Master of Kung Fu #19 was the final issue scripted by Shang-Chi’s creator, Steve Englehart. While the idea of a guest appearance from Marvel’s swamp creature, Man-Thing was an offbeat idea, the issue is more notable for the influence of the television series, Kung Fu. This influence is felt strongest in the philosophical discourse on pacifism conducted throughout the issue by Shang-Chi and his fellow Chinese visitor to the Everglades, Lu Sun (a character clearly based on Kwai Chang Caine from Kung Fu). Shang-Chi admires the pacifist philosophy but the unremitting pursuit of a pair of Si-Fan assassins, (an Asian and Arab double act known as Jekin and Dahar) make it impossible to put it into practice.
Shang-Chi’s memories are colored by the realization of his father’s immorality. The childhood flashback (a familiar conceit from the Kung Fu television series) employed here serves to underscore the point that as the pieces of the puzzle come together for Shang-Chi, he is left more fragmented than before. This conundrum is one that Steve Englehart was leaving for future issues to build upon.
An intriguing sub-plot sees Sir Denis Nayland Smith and Black Jack Tarr launch an assault on Fu Manchu’s convoy of trucks as he abandons Florida following Shang-Chi’s successful sabotage of his operations in the preceding issue. While the casualties on the side of the Si-Fan are heavy, the mastermind makes his escape in the Everglades leaving Sir Denis facing another hollow victory. The Man-Thing is almost superfluous to the plot, but his position as an unwitting pawn in others’ games mirrors Shang-Chi’s own place as a man who strives for peace on a battleground.
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As might be expected from the guy who wrote Sword Noir: a Role-Playing Game of Hardboiled Sword & Sorcery and is now Kickstarting Nefertiti Overdrive: Ancient Egyptian Wuxia, I love a good mash-up. I use the term mash-up to refer to a creative work that blends two or more apparently dissimilar genres. The mash-up most genre fans would know would be Firefly, mashing-up space opera and westerns.
Now space opera and western are not terribly dissimilar, but Firefly included many of the trappings as well as the tropes of the western. The characters carried six-shooters and lever action rifles, they had costumes that appeared quite close of 19th century American frontier clothing, and pseudo-frontier language dotted their speech – along with Mandarin. While I often hear Firefly referred to as sci-fi with some western aspects, I think it is more fitting to call it a western in space.
That’s kind of splitting hairs.
Firefly melded two genres, but there is a wonderful French movie that mixes at least four – period drama, martial arts, horror, and romance. The Brotherhood of the Wolf is one of my favourite movies and an inexhaustible source of inspiration. It might not be the finest movie of its age, but it was my favorite movie of 2002.
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Pro Se Press is one of several New Pulp specialty small presses that have sprung up over the past few years to give voice to new writers. While Pro Se publishes pulp novels like their peers, they have largely set themselves apart in the field by also publishing a monthly print magazine, Pro Se Presents. Issue 15 was just published and presents five diverse examples of New Pulp from five very talented writers. The periodical is also published as an e-book each month and is affordably priced in keeping with traditional pulp titles of decades past – something most small presses are unable to otherwise do thanks to the economics of print on demand or small print runs.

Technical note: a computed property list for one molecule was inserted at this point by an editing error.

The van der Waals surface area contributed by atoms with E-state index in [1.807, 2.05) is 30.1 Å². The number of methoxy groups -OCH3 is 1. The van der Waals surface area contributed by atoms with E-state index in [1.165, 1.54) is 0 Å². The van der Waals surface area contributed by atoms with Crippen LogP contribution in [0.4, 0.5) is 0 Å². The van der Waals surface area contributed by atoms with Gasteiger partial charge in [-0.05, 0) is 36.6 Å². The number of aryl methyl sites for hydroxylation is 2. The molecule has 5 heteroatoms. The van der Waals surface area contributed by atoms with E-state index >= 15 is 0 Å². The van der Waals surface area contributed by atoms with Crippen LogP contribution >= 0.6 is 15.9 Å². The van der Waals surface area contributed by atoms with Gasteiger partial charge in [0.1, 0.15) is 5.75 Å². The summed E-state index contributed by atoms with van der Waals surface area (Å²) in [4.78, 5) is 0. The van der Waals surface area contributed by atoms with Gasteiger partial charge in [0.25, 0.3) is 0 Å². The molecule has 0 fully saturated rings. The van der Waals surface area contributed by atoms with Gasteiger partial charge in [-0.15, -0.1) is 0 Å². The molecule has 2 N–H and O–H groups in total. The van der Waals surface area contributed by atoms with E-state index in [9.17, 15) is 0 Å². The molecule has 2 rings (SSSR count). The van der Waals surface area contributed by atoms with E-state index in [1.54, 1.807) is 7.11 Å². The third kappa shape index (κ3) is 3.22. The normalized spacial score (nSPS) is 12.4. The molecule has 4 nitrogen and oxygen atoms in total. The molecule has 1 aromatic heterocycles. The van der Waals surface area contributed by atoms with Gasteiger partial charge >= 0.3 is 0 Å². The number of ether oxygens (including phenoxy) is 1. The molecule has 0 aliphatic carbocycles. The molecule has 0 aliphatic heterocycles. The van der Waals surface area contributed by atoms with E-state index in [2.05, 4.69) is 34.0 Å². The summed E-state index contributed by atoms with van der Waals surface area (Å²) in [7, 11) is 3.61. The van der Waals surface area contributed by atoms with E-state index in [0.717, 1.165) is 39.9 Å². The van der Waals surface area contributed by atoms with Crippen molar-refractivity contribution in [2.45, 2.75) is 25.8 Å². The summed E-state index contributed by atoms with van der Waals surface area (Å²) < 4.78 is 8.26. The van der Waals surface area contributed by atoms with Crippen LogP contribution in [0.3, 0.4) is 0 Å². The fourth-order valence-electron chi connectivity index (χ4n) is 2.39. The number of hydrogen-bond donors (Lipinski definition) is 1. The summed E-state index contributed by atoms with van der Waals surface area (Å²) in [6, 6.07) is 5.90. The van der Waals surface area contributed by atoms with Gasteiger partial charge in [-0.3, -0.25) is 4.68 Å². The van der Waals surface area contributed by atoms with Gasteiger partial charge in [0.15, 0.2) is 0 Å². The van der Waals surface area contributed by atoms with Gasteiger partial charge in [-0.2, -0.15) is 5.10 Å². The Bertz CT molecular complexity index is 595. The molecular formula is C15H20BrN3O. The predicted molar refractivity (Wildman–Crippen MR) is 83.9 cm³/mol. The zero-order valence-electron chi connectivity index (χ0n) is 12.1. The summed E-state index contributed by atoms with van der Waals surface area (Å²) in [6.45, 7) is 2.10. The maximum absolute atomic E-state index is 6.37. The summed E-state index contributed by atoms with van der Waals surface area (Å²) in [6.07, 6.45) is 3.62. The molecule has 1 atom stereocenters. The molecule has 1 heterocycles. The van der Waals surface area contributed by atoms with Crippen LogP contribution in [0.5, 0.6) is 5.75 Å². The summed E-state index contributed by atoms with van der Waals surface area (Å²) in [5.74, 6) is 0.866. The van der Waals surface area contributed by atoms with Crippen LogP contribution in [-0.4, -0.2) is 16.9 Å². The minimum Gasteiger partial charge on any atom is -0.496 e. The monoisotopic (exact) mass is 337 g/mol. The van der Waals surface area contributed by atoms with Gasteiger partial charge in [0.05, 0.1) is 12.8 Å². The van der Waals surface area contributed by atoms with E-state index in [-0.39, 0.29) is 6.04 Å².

Sean Ali’s striking cover art and moody interior illustrations do an excellent job of capturing the unique feel of each tale. The magazine’s stellar editorial staff [Tommy Hancock, Lee Houston, Jr., Frank Schildiner, Barry Reese, and Don Thomas] has done an excellent job of capturing the mix of genres that were found under the pulp banner in the heyday of the 1920s and 1930s. From a modern standpoint, there is a bias to favor the superhero prototypes (such as Doc Savage, The Shadow, The Spider, etc.) or the more famous offshoots of the pulps, the hardboiled detective and the sword & sorcery barbarian hero. This tends to shortchange the many boxing stories, westerns, romances, and humorous tales that were also staples of the pulp world. Happily, Pro Se Presents restores this balance.
Issue 15 gets underway with David White’s “Doc Panic.” While the title may recall Doc Savage, White has crafted more than the simple knock-off it might suggest in this clever blend of pulp archetypes and Japanese martial arts. Phineas Montgomery is the man behind the mask. An heir to a fortune, Montgomery grew up scarred as a witness to his Satanist parents’ murderous rituals involving the human sacrifice of abducted children and derelicts. A Japanese servant stole young Montgomery away from his parents’ house of madness and smuggled him to Japan, where the boy was trained in the arts of Ninjitsu and Akido. Along the way, the young man also picked up an addiction to certain illegal powders that help him manage his pain. White has achieved an interesting balance between the masked vigilantes of the Golden Age and the Men’s Adventures paperback originals of the 1970s with their mix of martial arts and gritty urban crime. There is little doubt that this is only the first of many appearances for the character. White has stumbled upon a winning formula here that makes Doc Panic a character worthy of commanding the cover slot for his debut.
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